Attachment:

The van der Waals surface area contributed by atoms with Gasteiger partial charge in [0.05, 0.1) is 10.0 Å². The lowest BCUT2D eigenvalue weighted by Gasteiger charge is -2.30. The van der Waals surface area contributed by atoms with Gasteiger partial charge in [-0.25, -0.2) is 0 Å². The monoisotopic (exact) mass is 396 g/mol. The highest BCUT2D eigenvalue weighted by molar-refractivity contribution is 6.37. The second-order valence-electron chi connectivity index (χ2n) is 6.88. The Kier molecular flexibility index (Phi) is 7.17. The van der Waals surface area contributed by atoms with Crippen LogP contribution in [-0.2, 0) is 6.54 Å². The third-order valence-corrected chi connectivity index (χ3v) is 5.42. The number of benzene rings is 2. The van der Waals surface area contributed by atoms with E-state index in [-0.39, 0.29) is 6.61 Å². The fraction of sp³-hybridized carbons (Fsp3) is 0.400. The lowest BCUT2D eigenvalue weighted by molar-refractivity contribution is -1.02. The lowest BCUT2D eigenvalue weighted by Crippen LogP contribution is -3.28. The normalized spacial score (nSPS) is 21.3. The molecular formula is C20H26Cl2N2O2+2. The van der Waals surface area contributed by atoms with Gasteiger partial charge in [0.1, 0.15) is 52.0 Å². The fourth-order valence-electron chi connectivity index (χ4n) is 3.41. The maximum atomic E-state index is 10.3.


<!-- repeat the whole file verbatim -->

The van der Waals surface area contributed by atoms with Gasteiger partial charge in [0.05, 0.1) is 10.0 Å². The lowest BCUT2D eigenvalue weighted by Gasteiger charge is -2.30. The van der Waals surface area contributed by atoms with Gasteiger partial charge in [-0.25, -0.2) is 0 Å². The monoisotopic (exact) mass is 396 g/mol. The highest BCUT2D eigenvalue weighted by molar-refractivity contribution is 6.37. The second-order valence-electron chi connectivity index (χ2n) is 6.88. The Kier molecular flexibility index (Phi) is 7.17. The van der Waals surface area contributed by atoms with Crippen LogP contribution in [-0.2, 0) is 6.54 Å². The third-order valence-corrected chi connectivity index (χ3v) is 5.42. The number of benzene rings is 2. The van der Waals surface area contributed by atoms with E-state index in [-0.39, 0.29) is 6.61 Å². The fraction of sp³-hybridized carbons (Fsp3) is 0.400. The lowest BCUT2D eigenvalue weighted by molar-refractivity contribution is -1.02. The lowest BCUT2D eigenvalue weighted by Crippen LogP contribution is -3.28. The normalized spacial score (nSPS) is 21.3. The molecular formula is C20H26Cl2N2O2+2. The van der Waals surface area contributed by atoms with Gasteiger partial charge in [0.1, 0.15) is 52.0 Å². The fourth-order valence-electron chi connectivity index (χ4n) is 3.41. The maximum atomic E-state index is 10.3.